In his “Reporter at Large” column, Morris Markey commented on the execution of former lovers and convicted murderers Ruth Snyder and Judd Gray, noting that once again the debate over the death penalty had been stirred, but as usual there was no resolution in sight. Little could Markey know that we would still be holding the debate 89 years later, with no resolution in sight.
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The New York Boat Show was back in town at the Grand Central Palace, enticing both the rich and the not-so-rich to answer the call of the sea. Correspondent Nicholas Trott observed:
An advertisement in the same issue touted Elco’s “floating home”…
But if you aspired to something larger than a modest cruiser, the Boat Show also featured an 85-foot yacht…
But for the rest of the grasping masses, Chris-Craft offered the Cadet, an affordable 22′ runabout sold on an installment plan. Another ad from the issue asking those of modest means to answer “the call of freedom!”
For an affordable boat, the Chris-Craft was really quite beautiful—its mahogany construction puts today’s fiberglass tubs to shame…
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Odds & Ends
The boat show was one indication that spring was already in the air. The various ads for clothing in the Jan. 21 issue had also thrown off the woolens, such as this one from Dobbs on Fifth Avenue, which featured a woman with all the lines of a skyscraper.
And to achieve those lines, another advertisement advised young women to visit Marjorie Dork…
…who seemed to do quite well for herself in the early days of fitness training…
And then there was a back page ad that said to hell with healthy living…
The actress featured in the advertisement, Lenore Ulric, was considered one of the American theater’s top stars. Born in 1892 as Lenore Ulrich in New Ulm, Minnesota, she got her start on stage when she was still a teen, a protégé of the famed David Belasco. Though she primarily became a stage actress, she also made the occasional film appearance, portraying fiery, hot-blooded women of the femme fatale variety.
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And we close with this post with a peek into the into upper class social scene, courtesy of Barbara Shermund…
We’ve looked at a number of artists and writers who were instrumental in giving the New Yorker its unique look and voice, but few were more influential than James Thurber, who contributed some of the New Yorker’s most memorable writings (“The Secret Life of Walter Mitty”) as well as some of its most enduring cartoons and illustrations.
In fact, Thurber’s art is so ingrained in the New Yorker’s culture that the magazine goes to great lengths to preserve some of his office wall drawings, which move along with the magazine each time it relocates. On his website Ink Spill,New Yorker cartoonist Michael Maslin writes “When you move, it’s always reassuring unboxing something you love from the old place and setting it down in the new place.”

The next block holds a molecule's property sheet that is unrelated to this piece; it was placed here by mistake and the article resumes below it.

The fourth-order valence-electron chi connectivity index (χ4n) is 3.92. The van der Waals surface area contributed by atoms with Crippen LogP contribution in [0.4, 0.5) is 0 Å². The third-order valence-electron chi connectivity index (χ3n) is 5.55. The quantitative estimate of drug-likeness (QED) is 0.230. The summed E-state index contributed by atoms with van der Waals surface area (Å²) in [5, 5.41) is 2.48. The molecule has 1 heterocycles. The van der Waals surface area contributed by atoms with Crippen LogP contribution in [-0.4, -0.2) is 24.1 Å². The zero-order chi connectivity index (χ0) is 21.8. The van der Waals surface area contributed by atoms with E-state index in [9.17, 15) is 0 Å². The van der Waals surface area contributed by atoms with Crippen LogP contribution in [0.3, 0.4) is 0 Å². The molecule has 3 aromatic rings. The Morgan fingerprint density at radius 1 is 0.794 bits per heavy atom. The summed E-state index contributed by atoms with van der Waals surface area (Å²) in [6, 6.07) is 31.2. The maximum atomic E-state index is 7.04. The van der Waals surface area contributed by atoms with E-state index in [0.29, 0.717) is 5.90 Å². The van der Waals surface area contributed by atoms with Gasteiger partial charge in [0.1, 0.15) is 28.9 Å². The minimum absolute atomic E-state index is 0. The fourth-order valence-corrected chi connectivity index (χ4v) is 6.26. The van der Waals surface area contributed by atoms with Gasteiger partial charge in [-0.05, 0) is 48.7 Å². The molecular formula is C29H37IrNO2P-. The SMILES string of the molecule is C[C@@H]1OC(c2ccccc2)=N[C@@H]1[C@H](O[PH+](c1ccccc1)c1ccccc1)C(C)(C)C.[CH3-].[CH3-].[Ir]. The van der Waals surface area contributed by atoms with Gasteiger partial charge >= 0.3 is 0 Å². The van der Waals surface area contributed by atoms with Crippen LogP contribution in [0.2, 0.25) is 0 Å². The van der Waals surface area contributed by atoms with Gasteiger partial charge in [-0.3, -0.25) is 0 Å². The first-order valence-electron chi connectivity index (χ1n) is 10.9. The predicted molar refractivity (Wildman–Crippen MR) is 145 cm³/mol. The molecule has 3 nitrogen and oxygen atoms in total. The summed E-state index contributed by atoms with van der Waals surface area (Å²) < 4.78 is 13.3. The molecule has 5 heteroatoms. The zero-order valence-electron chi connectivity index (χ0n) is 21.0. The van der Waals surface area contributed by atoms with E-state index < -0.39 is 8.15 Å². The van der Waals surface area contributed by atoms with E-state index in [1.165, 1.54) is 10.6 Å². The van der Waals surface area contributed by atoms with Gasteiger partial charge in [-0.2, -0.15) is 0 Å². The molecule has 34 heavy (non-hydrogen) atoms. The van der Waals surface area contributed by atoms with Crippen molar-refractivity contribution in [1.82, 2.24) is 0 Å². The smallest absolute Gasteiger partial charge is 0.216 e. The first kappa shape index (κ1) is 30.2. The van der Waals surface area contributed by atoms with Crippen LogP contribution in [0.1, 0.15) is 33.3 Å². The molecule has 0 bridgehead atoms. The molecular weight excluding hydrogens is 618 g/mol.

In 1991, when the New Yorker prepared to leave its longtime home at 25 West 43rd Street (where Thurber originally doodled on a plaster wall), conservators carved several drawings from the wall and mounted them in protective glass. The drawings were eventually installed at the magazine’s new offices across the street at 20 West 43rd St. They were moved again when the New Yorker relocated to 4 Times Square in 1999 and then once more in 2015 to their current location at One World Trade Center.
Thurber joined the New Yorker staff in 1927, sharing an office “the size of a hall bedroom” with E. B. White, who had joined the magazine about a year earlier. According to Jon Michaud (in a June 2, 2010 New Yorker article), Thurber arrived at The New Yorker from Columbus, Ohio, via Paris, France, and a brief stint at the New York Evening Post. “Six months after he was hired, Thurber was transferred to the ‘Talk of the Town,’ where he found his feet as a reporter and did for that department what White did for ‘Notes and Comment’—he gave it an identity and a tone, which can still be heard in the magazine today.” This included introducing the convention of using the first person plural in “Talk” items.
His contribution to the Sept. 17, 1927 issue was not anonymous, however, as Thurber prominently signed his entire name–James Grover Thurber–at the end of a humorous essay, “Polo In The Home.” An excerpt:
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People in Glass Houses
Writing in her “About the House” column, Muriel Draper examined new uses for glass in modern design and concluded that houses built of glass rather than stone belonged to a distant future.
Well, Muriel was almost right. Philip Johnson built his famous Glass House in New Canaan, Connecticut, in 1949. Muriel Draper died in 1952. I assume she visited the house or at least knew of it, since she and Johnson were in New York social orbits that often aligned, especially around the Harvard modernists.
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So Much For Golf
The Sept 17 issue also featured a profile of golfer Glenna Collett. Writer Niven Busch began by describing how Collett’s physical appearance compared with other women golfers and athletes. Yes, it was 1927. Title IX was still 45 years away. Here are the first two paragraphs, and an illustration for the profile by Johan Bull:
On the topic of physical appearance, it is interesting compare the above photograph of Collett with a rendering used in this 1925 Elgin watch ad (from another magazine). It looks nothing like Collett, not to mention the golf club she is holding would barely reach her knees let alone the ground.
Finally, another look at the changing cityscape in this cartoon by H.O. Hoffman: